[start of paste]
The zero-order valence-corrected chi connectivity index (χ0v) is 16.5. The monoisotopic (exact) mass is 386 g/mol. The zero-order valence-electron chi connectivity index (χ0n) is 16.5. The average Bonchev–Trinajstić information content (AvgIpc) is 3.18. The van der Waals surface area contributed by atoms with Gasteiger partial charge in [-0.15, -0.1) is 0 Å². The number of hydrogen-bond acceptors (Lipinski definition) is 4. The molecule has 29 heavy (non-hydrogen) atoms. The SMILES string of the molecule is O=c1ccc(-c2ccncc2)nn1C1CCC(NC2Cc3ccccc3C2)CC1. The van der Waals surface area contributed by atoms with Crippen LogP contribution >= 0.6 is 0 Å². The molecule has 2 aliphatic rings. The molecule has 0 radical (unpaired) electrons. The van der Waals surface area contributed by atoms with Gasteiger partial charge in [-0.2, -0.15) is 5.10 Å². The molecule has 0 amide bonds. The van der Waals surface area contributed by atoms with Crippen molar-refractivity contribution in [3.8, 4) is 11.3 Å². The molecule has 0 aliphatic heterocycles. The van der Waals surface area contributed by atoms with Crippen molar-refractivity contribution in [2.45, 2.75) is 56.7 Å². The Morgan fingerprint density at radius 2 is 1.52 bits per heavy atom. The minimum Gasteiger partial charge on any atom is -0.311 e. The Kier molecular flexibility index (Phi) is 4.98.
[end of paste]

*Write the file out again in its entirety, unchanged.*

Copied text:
The zero-order valence-corrected chi connectivity index (χ0v) is 16.5. The monoisotopic (exact) mass is 386 g/mol. The zero-order valence-electron chi connectivity index (χ0n) is 16.5. The average Bonchev–Trinajstić information content (AvgIpc) is 3.18. The van der Waals surface area contributed by atoms with Gasteiger partial charge in [-0.15, -0.1) is 0 Å². The number of hydrogen-bond acceptors (Lipinski definition) is 4. The molecule has 29 heavy (non-hydrogen) atoms. The SMILES string of the molecule is O=c1ccc(-c2ccncc2)nn1C1CCC(NC2Cc3ccccc3C2)CC1. The van der Waals surface area contributed by atoms with Crippen LogP contribution >= 0.6 is 0 Å². The molecule has 2 aliphatic rings. The molecule has 0 radical (unpaired) electrons. The van der Waals surface area contributed by atoms with Gasteiger partial charge in [-0.2, -0.15) is 5.10 Å². The molecule has 0 amide bonds. The van der Waals surface area contributed by atoms with Crippen molar-refractivity contribution in [3.8, 4) is 11.3 Å². The molecule has 0 aliphatic heterocycles. The van der Waals surface area contributed by atoms with Crippen molar-refractivity contribution in [2.45, 2.75) is 56.7 Å². The Morgan fingerprint density at radius 2 is 1.52 bits per heavy atom. The minimum Gasteiger partial charge on any atom is -0.311 e. The Kier molecular flexibility index (Phi) is 4.98.